For the first time in 70 years, a member of the LSU men’s golf program was crowned individual medalist of the NCAA Division I Men’s Golf Championships, as senior All-American John Peterson wrapped up a heralded collegiate career with a national championship after firing a 54-hole score of 5-under par 211 at Karsten Creek Golf Club.
Peterson followed a competitive course record of 7-under 65 in Wednesday’s second round with his even-par 72 on Thursday en route to a dramatic one-shot victory over UCLA freshman Patrick Cantlay.
Peterson joins LSU’s past greats Fred Haas, Jr. (1937) and Earl Stewart (1941) as an NCAA champion, as he is the team’s top finisher at the NCAA Championships since Perry Moss tied for fourth place in 1991.
The LSU golf program made history with Peterson’s victory Thursday as it became the first school during the history of the NCAA Championships sweeping the men’s and women’s individual crowns in the same season. Lady Tiger freshman Austin Ernst took home the NCAA women’s crown nearly two weeks ago at the event hosted by Texas A&M at The Traditions Golf Club in College Station.
“This is an unbelievable feeling. I can’t really describe it. It hasn’t sunk in for me yet,” Peterson said after his victory. “I’m probably most excited about getting to walk out to the 50-yard line in Tiger Stadium one night next year at a football game. If they let me do that, I want to walk out there in front of 90,000 people with Chuck (Winstead) and Shane (Warren) and these guys who’ve helped me.
“I’m just so proud of this team and how far we’ve come these last four years. I know we would have liked to play better as a team this week, but we’ve had a great season.”
After wrapping up his round at approximately 1:30 p.m. CDT with a one-shot lead over Georgia Tech star James White and a two-shot advantage over the contending trio of Cantlay, Harris English of Georgia and Luke Guthrie of Illinois, Peterson endured many anxious moments in the clubhouse, while watching those contenders try to match his number in the afternoon round at Karsten Creek.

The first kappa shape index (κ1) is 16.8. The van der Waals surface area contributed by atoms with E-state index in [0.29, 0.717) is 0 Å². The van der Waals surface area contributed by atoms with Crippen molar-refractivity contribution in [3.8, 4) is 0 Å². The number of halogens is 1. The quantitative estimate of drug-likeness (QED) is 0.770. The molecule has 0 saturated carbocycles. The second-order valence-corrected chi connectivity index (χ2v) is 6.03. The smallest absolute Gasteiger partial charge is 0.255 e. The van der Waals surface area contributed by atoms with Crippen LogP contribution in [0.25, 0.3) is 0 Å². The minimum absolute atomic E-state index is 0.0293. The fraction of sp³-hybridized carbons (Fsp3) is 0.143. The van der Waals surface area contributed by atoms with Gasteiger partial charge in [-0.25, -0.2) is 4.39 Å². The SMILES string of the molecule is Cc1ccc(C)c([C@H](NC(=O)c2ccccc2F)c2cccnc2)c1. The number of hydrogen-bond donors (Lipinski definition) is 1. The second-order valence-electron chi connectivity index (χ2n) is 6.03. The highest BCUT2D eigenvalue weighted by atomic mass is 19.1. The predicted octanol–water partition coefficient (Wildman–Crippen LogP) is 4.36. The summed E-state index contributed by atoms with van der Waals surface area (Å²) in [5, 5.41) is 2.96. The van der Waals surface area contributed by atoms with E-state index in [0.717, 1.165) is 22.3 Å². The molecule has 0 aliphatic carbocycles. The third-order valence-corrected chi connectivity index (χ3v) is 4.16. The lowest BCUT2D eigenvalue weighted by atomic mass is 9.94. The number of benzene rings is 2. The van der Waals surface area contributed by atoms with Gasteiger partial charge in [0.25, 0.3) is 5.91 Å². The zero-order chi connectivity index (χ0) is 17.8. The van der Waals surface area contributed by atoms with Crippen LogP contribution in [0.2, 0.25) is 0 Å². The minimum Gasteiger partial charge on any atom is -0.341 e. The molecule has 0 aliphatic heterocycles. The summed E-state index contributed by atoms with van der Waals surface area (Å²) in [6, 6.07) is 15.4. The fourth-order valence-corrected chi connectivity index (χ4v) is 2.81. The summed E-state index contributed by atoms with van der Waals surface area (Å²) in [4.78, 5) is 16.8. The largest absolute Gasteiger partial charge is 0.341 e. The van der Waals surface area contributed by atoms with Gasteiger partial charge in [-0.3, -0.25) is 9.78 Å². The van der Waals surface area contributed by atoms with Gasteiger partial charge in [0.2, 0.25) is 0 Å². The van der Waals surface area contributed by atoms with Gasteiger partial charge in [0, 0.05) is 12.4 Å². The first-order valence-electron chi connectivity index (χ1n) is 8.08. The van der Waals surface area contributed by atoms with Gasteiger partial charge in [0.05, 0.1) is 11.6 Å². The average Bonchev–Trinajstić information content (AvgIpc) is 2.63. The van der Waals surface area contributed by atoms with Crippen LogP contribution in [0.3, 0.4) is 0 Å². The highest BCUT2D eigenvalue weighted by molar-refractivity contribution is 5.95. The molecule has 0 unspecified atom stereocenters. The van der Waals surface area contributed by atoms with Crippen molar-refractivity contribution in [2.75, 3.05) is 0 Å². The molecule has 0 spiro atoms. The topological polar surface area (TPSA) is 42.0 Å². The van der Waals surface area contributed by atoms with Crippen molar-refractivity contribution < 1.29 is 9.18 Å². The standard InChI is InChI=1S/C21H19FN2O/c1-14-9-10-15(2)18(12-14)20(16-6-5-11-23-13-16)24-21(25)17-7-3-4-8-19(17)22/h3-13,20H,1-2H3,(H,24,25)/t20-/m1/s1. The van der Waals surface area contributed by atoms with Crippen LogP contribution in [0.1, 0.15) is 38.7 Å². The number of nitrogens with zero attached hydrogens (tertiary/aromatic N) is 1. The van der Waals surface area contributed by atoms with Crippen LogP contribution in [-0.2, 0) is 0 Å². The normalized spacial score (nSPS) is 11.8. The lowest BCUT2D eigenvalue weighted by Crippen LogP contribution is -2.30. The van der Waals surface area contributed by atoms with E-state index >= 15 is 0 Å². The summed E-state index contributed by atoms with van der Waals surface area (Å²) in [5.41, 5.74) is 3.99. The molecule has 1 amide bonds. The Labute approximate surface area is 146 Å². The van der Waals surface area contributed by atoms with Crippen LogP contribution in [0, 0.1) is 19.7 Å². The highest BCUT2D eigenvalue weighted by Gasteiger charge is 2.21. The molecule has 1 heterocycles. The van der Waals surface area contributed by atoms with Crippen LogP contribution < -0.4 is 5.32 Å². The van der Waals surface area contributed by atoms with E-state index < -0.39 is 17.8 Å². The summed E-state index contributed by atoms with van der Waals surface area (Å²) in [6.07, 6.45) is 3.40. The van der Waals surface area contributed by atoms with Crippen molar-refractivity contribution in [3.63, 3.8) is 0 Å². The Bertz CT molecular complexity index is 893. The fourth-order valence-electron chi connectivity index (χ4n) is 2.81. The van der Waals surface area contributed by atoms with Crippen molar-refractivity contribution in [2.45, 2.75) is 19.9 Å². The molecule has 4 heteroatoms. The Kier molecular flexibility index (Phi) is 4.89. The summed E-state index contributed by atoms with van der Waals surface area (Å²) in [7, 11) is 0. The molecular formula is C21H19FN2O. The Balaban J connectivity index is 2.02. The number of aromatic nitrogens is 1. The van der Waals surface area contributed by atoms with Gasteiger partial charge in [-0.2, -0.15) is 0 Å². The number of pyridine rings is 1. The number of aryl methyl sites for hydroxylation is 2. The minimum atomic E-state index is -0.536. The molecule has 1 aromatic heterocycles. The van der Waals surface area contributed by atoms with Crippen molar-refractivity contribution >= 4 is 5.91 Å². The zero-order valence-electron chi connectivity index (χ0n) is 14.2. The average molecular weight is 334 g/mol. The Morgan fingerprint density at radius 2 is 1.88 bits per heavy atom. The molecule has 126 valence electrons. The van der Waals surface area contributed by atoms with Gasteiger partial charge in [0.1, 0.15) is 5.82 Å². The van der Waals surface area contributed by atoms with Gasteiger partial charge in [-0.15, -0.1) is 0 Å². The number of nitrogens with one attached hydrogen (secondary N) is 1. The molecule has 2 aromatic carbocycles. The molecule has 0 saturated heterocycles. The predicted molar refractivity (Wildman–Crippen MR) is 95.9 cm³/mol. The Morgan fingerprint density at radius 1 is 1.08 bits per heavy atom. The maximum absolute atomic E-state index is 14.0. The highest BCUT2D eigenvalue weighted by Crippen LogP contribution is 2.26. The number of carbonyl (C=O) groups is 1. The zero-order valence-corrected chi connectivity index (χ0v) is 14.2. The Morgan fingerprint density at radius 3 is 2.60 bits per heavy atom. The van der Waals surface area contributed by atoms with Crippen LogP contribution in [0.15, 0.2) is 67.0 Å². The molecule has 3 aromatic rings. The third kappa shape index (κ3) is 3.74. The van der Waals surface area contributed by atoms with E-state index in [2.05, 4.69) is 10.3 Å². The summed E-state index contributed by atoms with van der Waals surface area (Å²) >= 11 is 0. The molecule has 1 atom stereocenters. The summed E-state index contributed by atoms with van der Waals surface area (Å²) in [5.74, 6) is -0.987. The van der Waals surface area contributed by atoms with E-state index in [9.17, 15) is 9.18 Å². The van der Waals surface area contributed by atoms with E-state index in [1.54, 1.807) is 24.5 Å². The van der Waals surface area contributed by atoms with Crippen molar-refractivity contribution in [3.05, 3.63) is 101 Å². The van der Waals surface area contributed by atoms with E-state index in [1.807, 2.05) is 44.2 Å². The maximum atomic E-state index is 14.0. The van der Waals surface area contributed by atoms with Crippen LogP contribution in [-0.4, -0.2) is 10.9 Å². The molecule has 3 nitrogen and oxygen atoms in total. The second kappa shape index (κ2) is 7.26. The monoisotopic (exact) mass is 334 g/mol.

After White made bogey on the par-three third hole to drop to 3-under par for the championship, no one at the top of the leaderboard would pull to within one shot of Peterson again until the final group approached the par-five 18th hole when Cantlay stood over a 16-foot eagle putt trailing Peterson by two at 3-under.
Cantlay, who birdied the par-four 17th hole to draw to within two shots of Peterson’s lead, fired a 4-iron to within 16 feet of the flag on the 18th green to give himself as left-to-right putt back up the hill for his eagle attempt. The UCLA freshman burned the right side of the cup before holing out with a birdie and ending a single stroke behind Peterson on the leaderboard with a score of 4-under 212 for three rounds.
Five golfers finished four shots back in a tie for third place at 1-under 215, while White was five back in a tie for eighth place at even-par 216 and English tied for 10th place at 1-over par 217.
There’s no doubt that the championship was won on the back nine, which Peterson played at 13-under par for the tournament after playing the front nine at a combined 8-over par during his three rounds.